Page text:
the Archdeacon of Gower (the Reverend H.S.Williams) and the new vicar, Dean Lynn Davies, he entered. During the consecration service the Bishop delivered an address. He said: ‘ We have come to the day, which has long been awaited in the thoughts, and expectations of those who are now gathered within these newly erected walls. For quite a time it had become obvious that the development of the district demanded that some new provision should be made for worshippers, but the times had been difficult and it was with profound thankfulness that they now gathered to consecrate the church. The increase of parishioners in that part had shown that there was a great need for development. It will not be without some regret that some of you will leave that temporary church to come to this most worthy structure, but it is evident that the needs of the people require a permanent building for their use.’ During the last three years there hail been not only this parish created but four or five new parishes also established in the diocese, and St Hilary’s was the third new church to be consecrated. On Friday last they had kept one of the most important days in the church year, the Day of Transfiguration, and thankfulness should be the keynote of the present gathering. The bewigged Clerk read the legal document giving the titles, specifications and legal rights of the building, and the Lord Bishop signed the parchment before the altar, saying, ‘By virtue of our Holy Office. e we do now consecrate and set apart from all common usage’. (The discerning reader may wonder at the Bishop’s words that ‘times had been difficult’. The building took place at the time of great industrial strife, which came to a head in the General Strike. The Reverend H. Hughes also recalls a conversation with Mrs Lynne Davies in which she said that when they were building the church they ran into money problems owing to the effect of the General Strike and so they had to curtail their plans and the church is one bay shorter than was first planned.). Page 10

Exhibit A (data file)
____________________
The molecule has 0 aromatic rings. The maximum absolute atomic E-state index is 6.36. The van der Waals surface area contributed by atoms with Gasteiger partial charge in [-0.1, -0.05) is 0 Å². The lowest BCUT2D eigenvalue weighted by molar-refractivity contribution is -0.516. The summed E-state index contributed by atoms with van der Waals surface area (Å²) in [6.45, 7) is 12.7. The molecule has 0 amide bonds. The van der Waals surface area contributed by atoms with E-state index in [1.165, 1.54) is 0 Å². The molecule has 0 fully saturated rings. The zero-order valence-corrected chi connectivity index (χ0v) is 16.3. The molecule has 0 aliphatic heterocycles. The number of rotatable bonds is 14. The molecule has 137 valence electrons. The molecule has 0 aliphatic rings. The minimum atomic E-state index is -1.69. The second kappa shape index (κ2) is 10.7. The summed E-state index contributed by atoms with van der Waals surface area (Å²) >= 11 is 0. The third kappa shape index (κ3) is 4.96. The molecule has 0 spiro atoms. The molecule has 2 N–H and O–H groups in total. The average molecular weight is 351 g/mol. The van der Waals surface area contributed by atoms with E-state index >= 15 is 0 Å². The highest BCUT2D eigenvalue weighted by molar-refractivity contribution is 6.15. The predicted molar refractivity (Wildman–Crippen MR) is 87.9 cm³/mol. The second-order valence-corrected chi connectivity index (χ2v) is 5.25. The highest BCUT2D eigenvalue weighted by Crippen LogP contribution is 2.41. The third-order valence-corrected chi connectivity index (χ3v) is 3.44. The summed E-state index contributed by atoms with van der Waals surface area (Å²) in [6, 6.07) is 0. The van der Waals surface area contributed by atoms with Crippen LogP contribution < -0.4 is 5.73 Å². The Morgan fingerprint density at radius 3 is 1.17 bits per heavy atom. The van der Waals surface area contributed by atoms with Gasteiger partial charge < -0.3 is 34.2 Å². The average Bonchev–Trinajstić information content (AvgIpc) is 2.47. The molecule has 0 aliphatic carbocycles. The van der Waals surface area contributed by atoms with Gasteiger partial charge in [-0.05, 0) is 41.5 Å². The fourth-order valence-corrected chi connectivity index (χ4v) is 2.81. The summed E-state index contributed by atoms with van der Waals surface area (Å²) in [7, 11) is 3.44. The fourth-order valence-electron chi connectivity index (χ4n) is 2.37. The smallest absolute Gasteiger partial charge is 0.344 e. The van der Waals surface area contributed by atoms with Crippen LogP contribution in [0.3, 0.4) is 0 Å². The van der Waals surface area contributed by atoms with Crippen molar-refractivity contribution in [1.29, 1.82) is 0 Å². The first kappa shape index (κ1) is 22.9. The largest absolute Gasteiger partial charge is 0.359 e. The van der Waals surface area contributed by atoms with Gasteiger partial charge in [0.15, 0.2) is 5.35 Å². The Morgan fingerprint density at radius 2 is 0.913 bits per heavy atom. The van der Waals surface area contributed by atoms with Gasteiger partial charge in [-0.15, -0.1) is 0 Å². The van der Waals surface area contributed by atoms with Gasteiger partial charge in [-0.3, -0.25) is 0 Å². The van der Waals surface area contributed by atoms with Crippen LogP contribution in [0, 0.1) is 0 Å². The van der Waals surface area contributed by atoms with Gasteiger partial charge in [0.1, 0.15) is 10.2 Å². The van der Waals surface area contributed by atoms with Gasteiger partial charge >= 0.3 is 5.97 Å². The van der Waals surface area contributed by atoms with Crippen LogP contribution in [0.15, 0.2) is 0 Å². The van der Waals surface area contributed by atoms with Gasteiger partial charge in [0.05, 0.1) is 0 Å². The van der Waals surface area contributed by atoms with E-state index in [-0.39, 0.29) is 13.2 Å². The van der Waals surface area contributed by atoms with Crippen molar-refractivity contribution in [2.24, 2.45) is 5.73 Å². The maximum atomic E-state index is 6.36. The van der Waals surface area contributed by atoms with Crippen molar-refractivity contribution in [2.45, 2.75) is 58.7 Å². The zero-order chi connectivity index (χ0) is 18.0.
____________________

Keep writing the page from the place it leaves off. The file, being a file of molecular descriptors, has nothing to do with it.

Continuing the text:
Earlier it has been said that the reasons for dedicating the early church in Dunvant to St Martin of Tours, was a little obscure although there is reason to believe that it was the tradition to dedicate to St Martin in places where the pagan area needed conversion to the faith. The choice of dedicating the new church to St Hilary is one of association between St Martin and St Hilary who were companions and friends. The choice is appropriate, however other possibilities were considered, some verging on the frivolous. The new vicar’s immediate family rejected St. Boniface on the grounds that it would not do to give the impression that the church had been called after the vicar, who was somewhat round of face. A more serious suggestion to dedicate the church to St Helen, who, historically, had been linked to Gower, was finally turned down on the grounds that newspaper headlines such as “Record Crowds at St Helens” might be a source of confusion. Perhaps there was something inevitable after all in the choice of St Hilary; for, following the harvest festival service in the autumn of 1925, at a time when this saint’s name had yet to be mentioned, a letter of thanks for the vegetables donated to Swansea Hospital was received from the Matron, Miss Scovell, which was addressed to “The Vicar and Churchwardens of St Hilary’s Church, Killay” So finally, it was, following a week of celebrations, the parishioners were left with a brand new church and a heavy burden of debt, to the tune of £3,200. Which could be considered a very large debt to carry in those days. It must have been difficult at times to avoid a preoccupation with financial matters. Moreover the vicar refused to mention money from the pulpit. Thus most appeals appeared in the Parish Magazine, which was published for the first time in January 1928. The price of the magazine was two pence and remained so for many years to come; the announcement of which was followed by the plea that ” those who can afford are asked to pay in advance to enable us to pay the printer promptly every Page 11
quarterâ€?. From such comments, and the many references to unemployment and the economy, it is easy to reconstruct something of the cloud of uncertainty and poverty, which hung over the area in the years between the great world wars.